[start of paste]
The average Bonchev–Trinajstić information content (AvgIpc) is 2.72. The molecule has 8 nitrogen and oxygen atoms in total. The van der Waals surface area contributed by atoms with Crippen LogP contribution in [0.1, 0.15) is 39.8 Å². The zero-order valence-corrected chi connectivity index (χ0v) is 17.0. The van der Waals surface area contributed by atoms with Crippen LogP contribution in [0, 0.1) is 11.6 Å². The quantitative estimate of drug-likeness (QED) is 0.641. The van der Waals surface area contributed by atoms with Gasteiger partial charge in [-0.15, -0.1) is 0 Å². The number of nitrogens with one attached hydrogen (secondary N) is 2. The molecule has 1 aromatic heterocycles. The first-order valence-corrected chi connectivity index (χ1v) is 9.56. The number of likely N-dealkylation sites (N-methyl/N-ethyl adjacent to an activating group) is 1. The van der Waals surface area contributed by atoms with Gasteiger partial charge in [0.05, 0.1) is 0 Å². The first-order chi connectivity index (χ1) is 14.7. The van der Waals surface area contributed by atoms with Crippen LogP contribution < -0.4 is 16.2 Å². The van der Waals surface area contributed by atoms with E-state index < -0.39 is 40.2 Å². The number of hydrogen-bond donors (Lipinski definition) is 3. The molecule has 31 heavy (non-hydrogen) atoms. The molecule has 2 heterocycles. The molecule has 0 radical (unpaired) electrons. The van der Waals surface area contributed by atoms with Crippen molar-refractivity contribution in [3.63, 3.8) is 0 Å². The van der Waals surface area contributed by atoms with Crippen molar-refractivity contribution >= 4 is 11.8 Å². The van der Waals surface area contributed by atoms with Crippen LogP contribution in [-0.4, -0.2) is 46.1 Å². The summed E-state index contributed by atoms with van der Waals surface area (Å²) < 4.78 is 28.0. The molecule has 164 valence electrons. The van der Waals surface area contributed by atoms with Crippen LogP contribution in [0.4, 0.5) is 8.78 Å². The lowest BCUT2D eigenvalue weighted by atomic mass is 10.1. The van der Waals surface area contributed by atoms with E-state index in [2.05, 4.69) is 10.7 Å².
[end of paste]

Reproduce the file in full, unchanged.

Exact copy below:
The average Bonchev–Trinajstić information content (AvgIpc) is 2.72. The molecule has 8 nitrogen and oxygen atoms in total. The van der Waals surface area contributed by atoms with Crippen LogP contribution in [0.1, 0.15) is 39.8 Å². The zero-order valence-corrected chi connectivity index (χ0v) is 17.0. The van der Waals surface area contributed by atoms with Crippen LogP contribution in [0, 0.1) is 11.6 Å². The quantitative estimate of drug-likeness (QED) is 0.641. The van der Waals surface area contributed by atoms with Gasteiger partial charge in [-0.15, -0.1) is 0 Å². The number of nitrogens with one attached hydrogen (secondary N) is 2. The molecule has 1 aromatic heterocycles. The first-order valence-corrected chi connectivity index (χ1v) is 9.56. The number of likely N-dealkylation sites (N-methyl/N-ethyl adjacent to an activating group) is 1. The van der Waals surface area contributed by atoms with Gasteiger partial charge in [0.05, 0.1) is 0 Å². The first-order chi connectivity index (χ1) is 14.7. The van der Waals surface area contributed by atoms with Crippen LogP contribution < -0.4 is 16.2 Å². The van der Waals surface area contributed by atoms with E-state index < -0.39 is 40.2 Å². The number of hydrogen-bond donors (Lipinski definition) is 3. The molecule has 31 heavy (non-hydrogen) atoms. The molecule has 2 heterocycles. The molecule has 0 radical (unpaired) electrons. The van der Waals surface area contributed by atoms with Crippen molar-refractivity contribution in [3.63, 3.8) is 0 Å². The van der Waals surface area contributed by atoms with Crippen molar-refractivity contribution >= 4 is 11.8 Å². The van der Waals surface area contributed by atoms with Crippen LogP contribution in [-0.4, -0.2) is 46.1 Å². The summed E-state index contributed by atoms with van der Waals surface area (Å²) < 4.78 is 28.0. The molecule has 164 valence electrons. The van der Waals surface area contributed by atoms with Crippen LogP contribution in [0.4, 0.5) is 8.78 Å². The lowest BCUT2D eigenvalue weighted by atomic mass is 10.1. The van der Waals surface area contributed by atoms with E-state index in [2.05, 4.69) is 10.7 Å².